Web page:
Giving Yourself Permission to Move Beyond Blame

Because You Can't Live Joyfully if Everything is Your Fault

You can’t live joyfully if you blame yourself, and others for that matter, for everything bad that’s happened. Stuff happens and it is incumbent upon us to live beyond the tough stuff.

Beyond-Blame

When Joyce, my wife died I blamed myself at first. I think all of us who have lost someone in an untimely way goes through this to some extent. “What if…?” What if I’d not taken the time to take a shower? What if I hadn’t dropped my shaver and then taken the time to clean up the shavings that fell all over the floor and down into the HVAC vent that morning? What if I’d not slept in the recliner that night, thinking she would rest better? What if I’d called for help sooner?

What if I’d been more forceful with the ER doctor the day before? Maybe I believed him because I didn’t want to insist upon it and pay the co-pay for a needless third MRI, just because she had a run-of-the-mill headache.

What if I had loved God more? What if had a more excellent faith? What if I had prayed more, or better, or differently? What If I’d said different words? What if I’d taken more spiritual authority? What if I had not stolen that little plastic 47 cent figure from G.C. Murphy when I was 13 years old on a dare? What if God had loved me more? What if I had been worthy for God to have loved me more?

Yeah, some of you know the routine. You’ve stood and looked in your bathroom mirror and cursed yourself and called yourself names, because had you been smarter, had you been better, had you been…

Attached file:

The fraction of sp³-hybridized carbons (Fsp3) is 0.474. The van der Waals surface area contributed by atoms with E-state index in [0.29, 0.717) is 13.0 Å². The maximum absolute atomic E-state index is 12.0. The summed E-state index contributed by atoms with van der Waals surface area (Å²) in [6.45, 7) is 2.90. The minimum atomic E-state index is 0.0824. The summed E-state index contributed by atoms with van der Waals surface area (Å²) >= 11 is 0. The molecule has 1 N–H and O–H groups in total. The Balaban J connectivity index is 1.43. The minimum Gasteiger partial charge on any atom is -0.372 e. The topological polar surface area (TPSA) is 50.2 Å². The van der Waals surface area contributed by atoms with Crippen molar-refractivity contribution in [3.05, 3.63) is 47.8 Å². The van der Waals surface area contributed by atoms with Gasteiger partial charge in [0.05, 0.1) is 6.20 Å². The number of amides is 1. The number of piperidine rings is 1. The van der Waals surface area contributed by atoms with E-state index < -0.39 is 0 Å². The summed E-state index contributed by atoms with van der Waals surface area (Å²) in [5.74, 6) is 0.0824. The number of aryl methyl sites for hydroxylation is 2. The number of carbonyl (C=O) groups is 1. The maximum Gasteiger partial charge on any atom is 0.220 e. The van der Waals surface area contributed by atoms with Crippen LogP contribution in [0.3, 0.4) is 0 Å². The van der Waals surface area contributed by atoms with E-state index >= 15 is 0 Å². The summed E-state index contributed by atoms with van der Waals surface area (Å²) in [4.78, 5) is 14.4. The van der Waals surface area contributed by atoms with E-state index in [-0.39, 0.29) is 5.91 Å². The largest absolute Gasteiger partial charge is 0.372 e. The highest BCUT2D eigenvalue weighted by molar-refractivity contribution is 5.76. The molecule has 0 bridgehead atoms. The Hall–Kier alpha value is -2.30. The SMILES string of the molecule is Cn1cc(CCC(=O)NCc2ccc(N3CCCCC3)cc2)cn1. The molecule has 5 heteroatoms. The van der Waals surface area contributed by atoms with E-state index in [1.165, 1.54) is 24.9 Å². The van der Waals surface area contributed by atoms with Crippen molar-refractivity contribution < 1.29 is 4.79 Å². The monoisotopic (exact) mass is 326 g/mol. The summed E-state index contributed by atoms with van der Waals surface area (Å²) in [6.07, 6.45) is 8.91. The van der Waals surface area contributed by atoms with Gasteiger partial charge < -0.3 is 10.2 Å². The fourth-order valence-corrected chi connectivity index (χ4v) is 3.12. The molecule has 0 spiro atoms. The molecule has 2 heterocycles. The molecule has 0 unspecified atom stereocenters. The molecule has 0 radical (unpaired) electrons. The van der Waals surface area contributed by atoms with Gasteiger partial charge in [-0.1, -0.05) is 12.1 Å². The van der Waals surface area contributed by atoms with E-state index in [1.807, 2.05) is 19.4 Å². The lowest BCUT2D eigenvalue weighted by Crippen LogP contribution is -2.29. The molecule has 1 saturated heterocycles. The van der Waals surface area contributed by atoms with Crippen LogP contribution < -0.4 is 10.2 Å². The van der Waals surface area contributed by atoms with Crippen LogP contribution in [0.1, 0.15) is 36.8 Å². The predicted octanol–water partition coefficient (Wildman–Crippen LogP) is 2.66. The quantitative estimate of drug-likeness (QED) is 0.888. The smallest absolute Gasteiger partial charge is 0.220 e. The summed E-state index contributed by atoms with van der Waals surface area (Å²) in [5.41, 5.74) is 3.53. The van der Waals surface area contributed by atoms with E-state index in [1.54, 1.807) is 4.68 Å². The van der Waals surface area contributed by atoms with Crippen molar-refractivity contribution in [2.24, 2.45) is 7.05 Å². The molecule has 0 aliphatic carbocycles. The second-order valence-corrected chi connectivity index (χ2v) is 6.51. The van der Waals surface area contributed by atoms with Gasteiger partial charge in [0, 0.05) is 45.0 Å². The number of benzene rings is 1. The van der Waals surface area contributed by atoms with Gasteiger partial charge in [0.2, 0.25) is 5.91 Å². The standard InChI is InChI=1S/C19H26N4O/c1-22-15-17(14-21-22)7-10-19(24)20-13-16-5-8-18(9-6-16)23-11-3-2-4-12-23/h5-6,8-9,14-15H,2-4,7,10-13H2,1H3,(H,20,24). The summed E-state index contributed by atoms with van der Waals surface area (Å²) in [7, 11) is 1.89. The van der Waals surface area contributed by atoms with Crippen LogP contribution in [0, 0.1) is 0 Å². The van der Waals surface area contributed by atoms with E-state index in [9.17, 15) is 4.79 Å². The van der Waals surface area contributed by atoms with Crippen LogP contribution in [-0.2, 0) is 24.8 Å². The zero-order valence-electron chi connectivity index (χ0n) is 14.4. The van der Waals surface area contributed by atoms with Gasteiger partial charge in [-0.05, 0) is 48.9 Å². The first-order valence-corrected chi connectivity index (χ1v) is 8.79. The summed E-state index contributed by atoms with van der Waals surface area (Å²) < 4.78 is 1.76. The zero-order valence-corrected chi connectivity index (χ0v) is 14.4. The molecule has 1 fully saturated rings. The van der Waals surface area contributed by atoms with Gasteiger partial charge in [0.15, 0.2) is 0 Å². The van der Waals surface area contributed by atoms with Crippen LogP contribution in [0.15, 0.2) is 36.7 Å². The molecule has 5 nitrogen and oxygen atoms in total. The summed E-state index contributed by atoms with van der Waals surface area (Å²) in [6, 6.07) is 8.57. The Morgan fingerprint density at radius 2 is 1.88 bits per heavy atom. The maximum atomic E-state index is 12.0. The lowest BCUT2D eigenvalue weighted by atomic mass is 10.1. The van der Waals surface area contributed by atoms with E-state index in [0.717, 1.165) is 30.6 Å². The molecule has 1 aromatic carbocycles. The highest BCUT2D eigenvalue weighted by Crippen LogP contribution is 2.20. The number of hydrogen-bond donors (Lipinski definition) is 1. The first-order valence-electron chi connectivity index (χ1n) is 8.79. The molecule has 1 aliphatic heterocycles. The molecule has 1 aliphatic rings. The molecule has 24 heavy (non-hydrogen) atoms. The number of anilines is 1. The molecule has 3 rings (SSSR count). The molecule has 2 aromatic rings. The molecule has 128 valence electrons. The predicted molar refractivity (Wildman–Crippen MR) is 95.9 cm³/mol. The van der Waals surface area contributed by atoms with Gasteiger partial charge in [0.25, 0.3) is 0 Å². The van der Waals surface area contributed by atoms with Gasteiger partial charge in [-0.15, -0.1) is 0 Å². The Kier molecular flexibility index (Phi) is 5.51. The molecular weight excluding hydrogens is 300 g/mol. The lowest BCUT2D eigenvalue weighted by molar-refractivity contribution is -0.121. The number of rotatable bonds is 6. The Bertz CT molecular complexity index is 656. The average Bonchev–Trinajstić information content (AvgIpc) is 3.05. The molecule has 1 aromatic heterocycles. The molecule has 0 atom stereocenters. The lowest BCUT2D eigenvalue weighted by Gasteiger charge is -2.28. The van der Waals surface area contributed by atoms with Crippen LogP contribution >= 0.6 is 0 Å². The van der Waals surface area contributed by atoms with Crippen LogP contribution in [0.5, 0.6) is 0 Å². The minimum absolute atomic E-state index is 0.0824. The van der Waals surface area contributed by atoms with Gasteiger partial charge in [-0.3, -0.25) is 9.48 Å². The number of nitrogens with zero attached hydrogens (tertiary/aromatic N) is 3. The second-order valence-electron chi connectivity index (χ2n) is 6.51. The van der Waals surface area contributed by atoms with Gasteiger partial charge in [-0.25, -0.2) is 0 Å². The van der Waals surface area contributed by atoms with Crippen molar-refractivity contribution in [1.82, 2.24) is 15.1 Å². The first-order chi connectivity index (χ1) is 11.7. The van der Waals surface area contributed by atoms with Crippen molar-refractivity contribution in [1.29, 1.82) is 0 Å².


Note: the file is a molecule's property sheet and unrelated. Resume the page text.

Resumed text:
What if…?

Its odd how we make things about ourselves. Its actually a little arrogant to assign ourselves a central role in so many of the things that happen in the world.

I’ve learned a lot about myself over the past 4 years. I was given the gift of a looking glass into which I could peer and really see myself. At first I did not like what I saw. This preacher of the love of Jesus for 30+ years, the whole “no condemnation” part — over and over again. Yep, I was that guy. Gradually I started seeing another image in that mirror looking back at me. The transforming image wasn’t a despicable man responsible for losing the most precious gift I had to that point been given; rather, I began to see a familiar face somehow miraculously merging with my own. I began to see Jesus in my face.

I began to identify just a wee little bit with his sufferings. I began to identify just a wee little bit with his compassion and humility. I began to identify, in an infinitesimally small way with the man-Jesus who hung torturously on a cross and looked heavenward into the face of his once dotingly adoring heavenly Father saying, “My God….Why have You forsaken me.

I could not identify with the immensity of His pain, but I could identify with his massive “why.” Our “what ifs” are rooted in our “whys”.

Here are a few related leadership principles that will help you live joyfully and better lead those you love:

Everything Is Not Your Fault